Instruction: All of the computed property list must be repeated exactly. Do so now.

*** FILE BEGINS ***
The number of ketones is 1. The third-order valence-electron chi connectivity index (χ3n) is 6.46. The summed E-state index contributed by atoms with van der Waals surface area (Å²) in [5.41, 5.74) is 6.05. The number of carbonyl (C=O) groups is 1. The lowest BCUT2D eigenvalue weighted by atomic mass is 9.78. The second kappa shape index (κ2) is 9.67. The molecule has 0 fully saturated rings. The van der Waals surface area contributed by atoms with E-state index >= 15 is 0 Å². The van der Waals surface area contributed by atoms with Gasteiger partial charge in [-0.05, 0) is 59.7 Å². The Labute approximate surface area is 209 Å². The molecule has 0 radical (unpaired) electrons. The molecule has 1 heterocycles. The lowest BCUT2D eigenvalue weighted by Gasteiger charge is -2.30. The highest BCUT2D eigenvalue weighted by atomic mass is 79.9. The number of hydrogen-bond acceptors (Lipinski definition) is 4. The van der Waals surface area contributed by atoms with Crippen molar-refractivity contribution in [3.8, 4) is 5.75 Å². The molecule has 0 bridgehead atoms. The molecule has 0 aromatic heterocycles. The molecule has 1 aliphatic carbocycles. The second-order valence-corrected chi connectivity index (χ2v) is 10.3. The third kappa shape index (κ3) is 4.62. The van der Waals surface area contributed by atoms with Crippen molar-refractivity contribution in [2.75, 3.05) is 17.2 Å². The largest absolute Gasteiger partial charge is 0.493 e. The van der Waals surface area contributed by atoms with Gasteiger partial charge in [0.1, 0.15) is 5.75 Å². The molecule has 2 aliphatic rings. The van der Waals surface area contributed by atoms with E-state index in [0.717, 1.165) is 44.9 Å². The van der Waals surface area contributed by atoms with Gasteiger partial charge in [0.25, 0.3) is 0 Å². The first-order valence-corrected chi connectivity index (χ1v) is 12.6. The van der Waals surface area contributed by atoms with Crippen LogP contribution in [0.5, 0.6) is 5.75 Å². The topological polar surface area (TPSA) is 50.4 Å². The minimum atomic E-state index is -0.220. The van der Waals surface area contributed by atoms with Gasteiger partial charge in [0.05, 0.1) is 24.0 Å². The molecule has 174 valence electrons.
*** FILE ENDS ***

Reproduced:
The number of ketones is 1. The third-order valence-electron chi connectivity index (χ3n) is 6.46. The summed E-state index contributed by atoms with van der Waals surface area (Å²) in [5.41, 5.74) is 6.05. The number of carbonyl (C=O) groups is 1. The lowest BCUT2D eigenvalue weighted by atomic mass is 9.78. The second kappa shape index (κ2) is 9.67. The molecule has 0 fully saturated rings. The van der Waals surface area contributed by atoms with E-state index >= 15 is 0 Å². The van der Waals surface area contributed by atoms with Gasteiger partial charge in [-0.05, 0) is 59.7 Å². The Labute approximate surface area is 209 Å². The molecule has 0 radical (unpaired) electrons. The molecule has 1 heterocycles. The lowest BCUT2D eigenvalue weighted by Gasteiger charge is -2.30. The highest BCUT2D eigenvalue weighted by atomic mass is 79.9. The number of hydrogen-bond acceptors (Lipinski definition) is 4. The van der Waals surface area contributed by atoms with Crippen molar-refractivity contribution in [3.8, 4) is 5.75 Å². The molecule has 0 bridgehead atoms. The molecule has 0 aromatic heterocycles. The molecule has 1 aliphatic carbocycles. The second-order valence-corrected chi connectivity index (χ2v) is 10.3. The third kappa shape index (κ3) is 4.62. The van der Waals surface area contributed by atoms with Crippen molar-refractivity contribution in [2.75, 3.05) is 17.2 Å². The largest absolute Gasteiger partial charge is 0.493 e. The van der Waals surface area contributed by atoms with Gasteiger partial charge in [0.1, 0.15) is 5.75 Å². The molecule has 2 aliphatic rings. The van der Waals surface area contributed by atoms with E-state index in [0.717, 1.165) is 44.9 Å². The van der Waals surface area contributed by atoms with Gasteiger partial charge in [0.25, 0.3) is 0 Å². The first-order valence-corrected chi connectivity index (χ1v) is 12.6. The van der Waals surface area contributed by atoms with Crippen LogP contribution in [0.5, 0.6) is 5.75 Å². The topological polar surface area (TPSA) is 50.4 Å². The minimum atomic E-state index is -0.220. The van der Waals surface area contributed by atoms with Gasteiger partial charge in [0.05, 0.1) is 24.0 Å². The molecule has 174 valence electrons.